## Stable marriage problem implementation

Implementation wise, we need two two-dimensional arrays, to represent preference of each man and woman. For each woman, we need to find one thing which is if she prefers new man over her current partner. So, we need to store current pairs, indexed on woman. Also, to find if she prefers new man over current pair, we may need to traverse through all her preferences. To avoid that, there is one concept called as inverse. In this we don’t store man at given precedence, but store precedence for a given man.

inverse(w):
for each index i in preference list
inverse[preference[i]] = i;
return inverse

Once inverse array is in place, to find if woman prefers other man over current partner, just check if inverse[current partner] > inverse[new man].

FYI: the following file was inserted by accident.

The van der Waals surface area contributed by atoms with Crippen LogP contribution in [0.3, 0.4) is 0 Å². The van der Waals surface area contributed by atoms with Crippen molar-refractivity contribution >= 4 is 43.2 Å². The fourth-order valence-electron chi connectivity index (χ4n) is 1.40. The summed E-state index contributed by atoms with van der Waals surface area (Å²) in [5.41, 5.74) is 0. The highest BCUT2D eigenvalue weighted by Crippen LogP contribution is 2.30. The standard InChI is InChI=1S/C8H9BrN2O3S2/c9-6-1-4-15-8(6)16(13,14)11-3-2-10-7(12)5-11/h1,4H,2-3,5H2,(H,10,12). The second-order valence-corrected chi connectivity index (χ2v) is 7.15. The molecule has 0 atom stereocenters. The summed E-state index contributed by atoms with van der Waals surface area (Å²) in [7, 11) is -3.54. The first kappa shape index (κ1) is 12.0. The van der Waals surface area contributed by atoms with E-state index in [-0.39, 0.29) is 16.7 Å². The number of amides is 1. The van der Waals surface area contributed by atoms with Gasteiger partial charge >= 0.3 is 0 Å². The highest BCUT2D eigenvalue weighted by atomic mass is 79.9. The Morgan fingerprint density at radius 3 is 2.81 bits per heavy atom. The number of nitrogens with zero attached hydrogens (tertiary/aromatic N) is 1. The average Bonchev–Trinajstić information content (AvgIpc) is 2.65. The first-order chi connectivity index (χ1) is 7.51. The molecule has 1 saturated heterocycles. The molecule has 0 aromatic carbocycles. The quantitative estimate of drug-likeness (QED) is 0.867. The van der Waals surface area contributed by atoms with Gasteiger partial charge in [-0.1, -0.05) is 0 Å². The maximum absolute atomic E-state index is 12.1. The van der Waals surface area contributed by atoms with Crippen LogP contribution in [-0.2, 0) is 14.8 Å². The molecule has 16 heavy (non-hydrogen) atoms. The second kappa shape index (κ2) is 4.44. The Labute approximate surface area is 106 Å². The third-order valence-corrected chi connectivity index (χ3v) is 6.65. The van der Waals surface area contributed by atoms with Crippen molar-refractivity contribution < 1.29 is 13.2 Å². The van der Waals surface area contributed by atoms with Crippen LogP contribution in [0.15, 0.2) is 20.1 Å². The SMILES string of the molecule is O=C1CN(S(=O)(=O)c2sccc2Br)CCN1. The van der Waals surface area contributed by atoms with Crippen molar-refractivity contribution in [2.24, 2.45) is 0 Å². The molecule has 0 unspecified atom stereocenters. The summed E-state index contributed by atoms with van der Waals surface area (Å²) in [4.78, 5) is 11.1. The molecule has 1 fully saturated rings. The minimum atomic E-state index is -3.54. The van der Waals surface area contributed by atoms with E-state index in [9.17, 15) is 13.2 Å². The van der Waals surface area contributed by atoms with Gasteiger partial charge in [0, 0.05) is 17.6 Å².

Now, that we have algorithm and data structures ready, let’s code it.

There are several other variants of this problem, we will discuss them in future posts. Stay tuned, please share your thoughts if something can be improved or if something is wrong.

# Celebrity Identification Problem

Consider a case where you enter into a party, there are all unknown people. All you need to know is if there is some celebrity in the party as you are a newspaper reporter for Page 3. There are few things which can help you : a) If there is a celebrity in the party, all the people know him/her. b) Celebrity does not know anybody in the party. This problem is known as celebrity identification problem.

To make things more simpler, people at party always tell the truth if they know or don’t know other person when asked about it. Now, your task is to find celebrity in party by asking these people only one question : Do you know person X? Person replies in either ‘Yes’ or ‘No’. You can ask this question as many times you want. Only thing is you want to minimize the number of questions for your own sake. 🙂